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Lessons Learned: Exchange Doubles Up Backup

Many companies 'woke up' quickly following Sept. 11, and money was no object for the next six months, but this initial enthusiasm has waned, says New York Board of Trade's Gambaro.

Sept. 11 was a wake-up call for New York businesses. After the collapse of the World Trade Center's Twin Towers, many companies found themselves exiled across town, to the city's outer boroughs, or to facilities in New Jersey. Contingency planning was no longer a drill.

Four years after its main facility was destroyed at 4 World Trade Center, the New York Board of Trade is back near Ground Zero on North End Avenue, three blocks from its original home. The new, 65,000-square-foot site has 13 trading pits--the same as 4 World Trade Center--and houses 600 brokers with another 600 support staff.

On Sept. 11, 2001, Nybot moved its operations to a SunGard backup and recovery facility across the East River in Long Island City, Queens. It was the only Manhattan exchange to operate a backup trading floor at that time.

Ten months later, Nybot opened a second location on Broadway in lower Manhattan, close to the World Trade Center site. "We figured, why do this again?" says Patrick Gambaro, Nybot's chief operating officer.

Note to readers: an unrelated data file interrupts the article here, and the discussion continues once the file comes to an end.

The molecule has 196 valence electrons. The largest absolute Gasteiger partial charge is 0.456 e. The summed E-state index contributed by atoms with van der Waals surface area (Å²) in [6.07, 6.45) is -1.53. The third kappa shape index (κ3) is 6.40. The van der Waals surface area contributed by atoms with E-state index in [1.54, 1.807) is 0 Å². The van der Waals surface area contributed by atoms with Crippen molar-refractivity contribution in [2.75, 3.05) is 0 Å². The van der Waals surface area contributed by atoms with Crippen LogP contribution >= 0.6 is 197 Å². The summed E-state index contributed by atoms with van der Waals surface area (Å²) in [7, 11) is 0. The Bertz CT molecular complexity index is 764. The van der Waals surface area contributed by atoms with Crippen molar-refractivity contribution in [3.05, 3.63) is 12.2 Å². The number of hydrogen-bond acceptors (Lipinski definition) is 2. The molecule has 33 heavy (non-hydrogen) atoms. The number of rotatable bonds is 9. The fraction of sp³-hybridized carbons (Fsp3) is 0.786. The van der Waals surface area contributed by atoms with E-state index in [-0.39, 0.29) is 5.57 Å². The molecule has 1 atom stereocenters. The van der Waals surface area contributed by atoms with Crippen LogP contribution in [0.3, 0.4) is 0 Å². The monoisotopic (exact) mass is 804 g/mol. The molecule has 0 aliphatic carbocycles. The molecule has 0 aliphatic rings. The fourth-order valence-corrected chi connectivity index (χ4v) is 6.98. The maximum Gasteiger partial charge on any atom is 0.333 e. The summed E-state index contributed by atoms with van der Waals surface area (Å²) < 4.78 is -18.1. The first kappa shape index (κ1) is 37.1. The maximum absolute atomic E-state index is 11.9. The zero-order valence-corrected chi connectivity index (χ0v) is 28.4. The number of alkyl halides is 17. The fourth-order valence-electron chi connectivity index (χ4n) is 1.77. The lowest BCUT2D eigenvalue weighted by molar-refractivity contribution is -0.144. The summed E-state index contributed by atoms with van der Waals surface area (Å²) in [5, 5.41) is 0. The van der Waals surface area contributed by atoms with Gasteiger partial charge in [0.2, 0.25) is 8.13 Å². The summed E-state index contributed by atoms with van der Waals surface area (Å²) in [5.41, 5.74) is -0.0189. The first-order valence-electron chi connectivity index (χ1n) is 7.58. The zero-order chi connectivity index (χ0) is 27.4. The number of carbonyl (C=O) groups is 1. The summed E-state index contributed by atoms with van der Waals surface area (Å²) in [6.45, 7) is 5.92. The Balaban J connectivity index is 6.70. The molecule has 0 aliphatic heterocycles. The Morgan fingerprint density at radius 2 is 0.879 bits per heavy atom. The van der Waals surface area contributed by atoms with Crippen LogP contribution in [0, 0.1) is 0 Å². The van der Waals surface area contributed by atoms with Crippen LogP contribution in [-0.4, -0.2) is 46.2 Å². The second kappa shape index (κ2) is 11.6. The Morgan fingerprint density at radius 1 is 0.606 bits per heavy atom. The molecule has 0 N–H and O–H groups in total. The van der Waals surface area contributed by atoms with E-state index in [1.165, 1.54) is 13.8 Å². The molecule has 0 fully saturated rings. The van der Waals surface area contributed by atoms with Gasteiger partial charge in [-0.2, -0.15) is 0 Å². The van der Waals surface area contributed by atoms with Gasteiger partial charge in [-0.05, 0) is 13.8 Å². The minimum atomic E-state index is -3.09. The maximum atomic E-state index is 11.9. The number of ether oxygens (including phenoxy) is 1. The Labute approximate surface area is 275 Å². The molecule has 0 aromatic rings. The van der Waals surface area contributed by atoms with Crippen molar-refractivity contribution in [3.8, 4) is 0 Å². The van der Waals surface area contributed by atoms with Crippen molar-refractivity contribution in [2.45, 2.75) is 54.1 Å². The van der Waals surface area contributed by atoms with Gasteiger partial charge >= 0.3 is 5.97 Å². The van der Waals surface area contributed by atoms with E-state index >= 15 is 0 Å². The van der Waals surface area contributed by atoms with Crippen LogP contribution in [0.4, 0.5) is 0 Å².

By adding a second Manhattan facility, Nybot implemented a triangulation strategy where the Broadway and Long Island City operations are processing sites for work done at the primary North End Avenue facility. Data travels simultaneously to Broadway and Long Island City. Nybot also spent $10 million expanding the trading floor and adding more offices at the Long Island City backup facility

Today, Nybot is in constant contact with government agencies and with businesses that own critical infrastructure. In addition, Gambaro asked Nybot CIO Steve Bass to join the Financial Services Sector Coordinating Council for Critical Infrastructure Protection and Homeland Security. That's a network of financial-services industry groups that works with the government and regulators to prepare and respond jointly to events that could disrupt business.

Gambaro and Bass also hit the road following Sept. 11 to speak with businesses about continuity and disaster-recovery planning. Many companies "woke up" quickly after Sept. 11, and money was no object for the next six months, Gambaro says, but this initial enthusiasm has waned.

"It's hard to get full cooperation," he says. "It's also difficult for people to stop the presses and do disaster-recovery testing. It has to do with the priorities they set."

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